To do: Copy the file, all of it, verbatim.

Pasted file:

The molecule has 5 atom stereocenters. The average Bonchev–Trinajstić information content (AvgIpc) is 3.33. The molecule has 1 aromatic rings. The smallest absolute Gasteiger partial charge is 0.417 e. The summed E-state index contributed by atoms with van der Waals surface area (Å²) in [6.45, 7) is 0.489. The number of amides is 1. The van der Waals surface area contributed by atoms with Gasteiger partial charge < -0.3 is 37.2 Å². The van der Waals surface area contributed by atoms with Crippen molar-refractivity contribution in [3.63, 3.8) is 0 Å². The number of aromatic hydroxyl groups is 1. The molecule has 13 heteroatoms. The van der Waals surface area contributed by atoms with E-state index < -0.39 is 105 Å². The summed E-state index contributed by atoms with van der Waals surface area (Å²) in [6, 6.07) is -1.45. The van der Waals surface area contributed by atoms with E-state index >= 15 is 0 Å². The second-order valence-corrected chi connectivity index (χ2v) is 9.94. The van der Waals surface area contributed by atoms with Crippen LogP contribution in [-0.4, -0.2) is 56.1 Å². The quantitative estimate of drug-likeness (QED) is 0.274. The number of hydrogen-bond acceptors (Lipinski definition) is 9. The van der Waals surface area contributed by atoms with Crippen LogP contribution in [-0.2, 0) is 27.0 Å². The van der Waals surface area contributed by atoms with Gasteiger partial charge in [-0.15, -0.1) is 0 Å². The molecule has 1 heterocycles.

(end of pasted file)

The molecule has 5 atom stereocenters. The average Bonchev–Trinajstić information content (AvgIpc) is 3.33. The molecule has 1 aromatic rings. The smallest absolute Gasteiger partial charge is 0.417 e. The summed E-state index contributed by atoms with van der Waals surface area (Å²) in [6.45, 7) is 0.489. The number of amides is 1. The van der Waals surface area contributed by atoms with Gasteiger partial charge < -0.3 is 37.2 Å². The van der Waals surface area contributed by atoms with Crippen molar-refractivity contribution in [3.63, 3.8) is 0 Å². The number of aromatic hydroxyl groups is 1. The molecule has 13 heteroatoms. The van der Waals surface area contributed by atoms with E-state index < -0.39 is 105 Å². The summed E-state index contributed by atoms with van der Waals surface area (Å²) in [6, 6.07) is -1.45. The van der Waals surface area contributed by atoms with E-state index >= 15 is 0 Å². The second-order valence-corrected chi connectivity index (χ2v) is 9.94. The van der Waals surface area contributed by atoms with Crippen LogP contribution in [-0.4, -0.2) is 56.1 Å². The quantitative estimate of drug-likeness (QED) is 0.274. The number of hydrogen-bond acceptors (Lipinski definition) is 9. The van der Waals surface area contributed by atoms with Crippen LogP contribution in [-0.2, 0) is 27.0 Å². The van der Waals surface area contributed by atoms with Gasteiger partial charge in [-0.15, -0.1) is 0 Å². The molecule has 1 heterocycles.